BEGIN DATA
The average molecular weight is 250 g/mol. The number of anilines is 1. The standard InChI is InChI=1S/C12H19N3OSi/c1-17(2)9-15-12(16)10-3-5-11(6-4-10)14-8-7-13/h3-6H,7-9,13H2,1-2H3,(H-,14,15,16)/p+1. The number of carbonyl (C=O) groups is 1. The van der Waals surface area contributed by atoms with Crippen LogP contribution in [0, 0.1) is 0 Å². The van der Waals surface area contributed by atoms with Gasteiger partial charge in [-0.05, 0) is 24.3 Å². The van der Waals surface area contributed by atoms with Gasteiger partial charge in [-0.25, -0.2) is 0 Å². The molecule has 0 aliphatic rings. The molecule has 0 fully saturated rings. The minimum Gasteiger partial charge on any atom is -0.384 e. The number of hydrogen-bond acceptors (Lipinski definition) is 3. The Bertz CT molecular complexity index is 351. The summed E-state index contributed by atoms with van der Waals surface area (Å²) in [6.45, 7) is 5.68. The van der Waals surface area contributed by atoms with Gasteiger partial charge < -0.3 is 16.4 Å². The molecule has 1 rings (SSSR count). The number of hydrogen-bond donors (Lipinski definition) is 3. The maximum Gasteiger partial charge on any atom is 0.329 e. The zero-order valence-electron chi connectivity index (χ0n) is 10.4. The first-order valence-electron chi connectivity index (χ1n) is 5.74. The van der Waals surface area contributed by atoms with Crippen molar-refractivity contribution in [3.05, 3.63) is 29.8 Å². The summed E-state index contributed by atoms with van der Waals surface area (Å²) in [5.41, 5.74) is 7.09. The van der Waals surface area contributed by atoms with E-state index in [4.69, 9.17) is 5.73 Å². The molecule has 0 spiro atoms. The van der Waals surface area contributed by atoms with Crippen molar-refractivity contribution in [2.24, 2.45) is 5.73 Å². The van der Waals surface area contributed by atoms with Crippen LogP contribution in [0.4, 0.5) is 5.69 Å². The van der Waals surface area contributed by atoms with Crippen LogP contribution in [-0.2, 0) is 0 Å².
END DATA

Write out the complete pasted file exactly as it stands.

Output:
The average molecular weight is 250 g/mol. The number of anilines is 1. The standard InChI is InChI=1S/C12H19N3OSi/c1-17(2)9-15-12(16)10-3-5-11(6-4-10)14-8-7-13/h3-6H,7-9,13H2,1-2H3,(H-,14,15,16)/p+1. The number of carbonyl (C=O) groups is 1. The van der Waals surface area contributed by atoms with Crippen LogP contribution in [0, 0.1) is 0 Å². The van der Waals surface area contributed by atoms with Gasteiger partial charge in [-0.05, 0) is 24.3 Å². The van der Waals surface area contributed by atoms with Gasteiger partial charge in [-0.25, -0.2) is 0 Å². The molecule has 0 aliphatic rings. The molecule has 0 fully saturated rings. The minimum Gasteiger partial charge on any atom is -0.384 e. The number of hydrogen-bond acceptors (Lipinski definition) is 3. The Bertz CT molecular complexity index is 351. The summed E-state index contributed by atoms with van der Waals surface area (Å²) in [6.45, 7) is 5.68. The van der Waals surface area contributed by atoms with Gasteiger partial charge < -0.3 is 16.4 Å². The molecule has 1 rings (SSSR count). The number of hydrogen-bond donors (Lipinski definition) is 3. The maximum Gasteiger partial charge on any atom is 0.329 e. The zero-order valence-electron chi connectivity index (χ0n) is 10.4. The first-order valence-electron chi connectivity index (χ1n) is 5.74. The van der Waals surface area contributed by atoms with Crippen molar-refractivity contribution in [3.05, 3.63) is 29.8 Å². The summed E-state index contributed by atoms with van der Waals surface area (Å²) in [5.41, 5.74) is 7.09. The van der Waals surface area contributed by atoms with E-state index in [4.69, 9.17) is 5.73 Å². The molecule has 0 spiro atoms. The van der Waals surface area contributed by atoms with Crippen molar-refractivity contribution in [2.24, 2.45) is 5.73 Å². The van der Waals surface area contributed by atoms with Crippen LogP contribution in [0.4, 0.5) is 5.69 Å². The van der Waals surface area contributed by atoms with Crippen LogP contribution in [-0.2, 0) is 0 Å².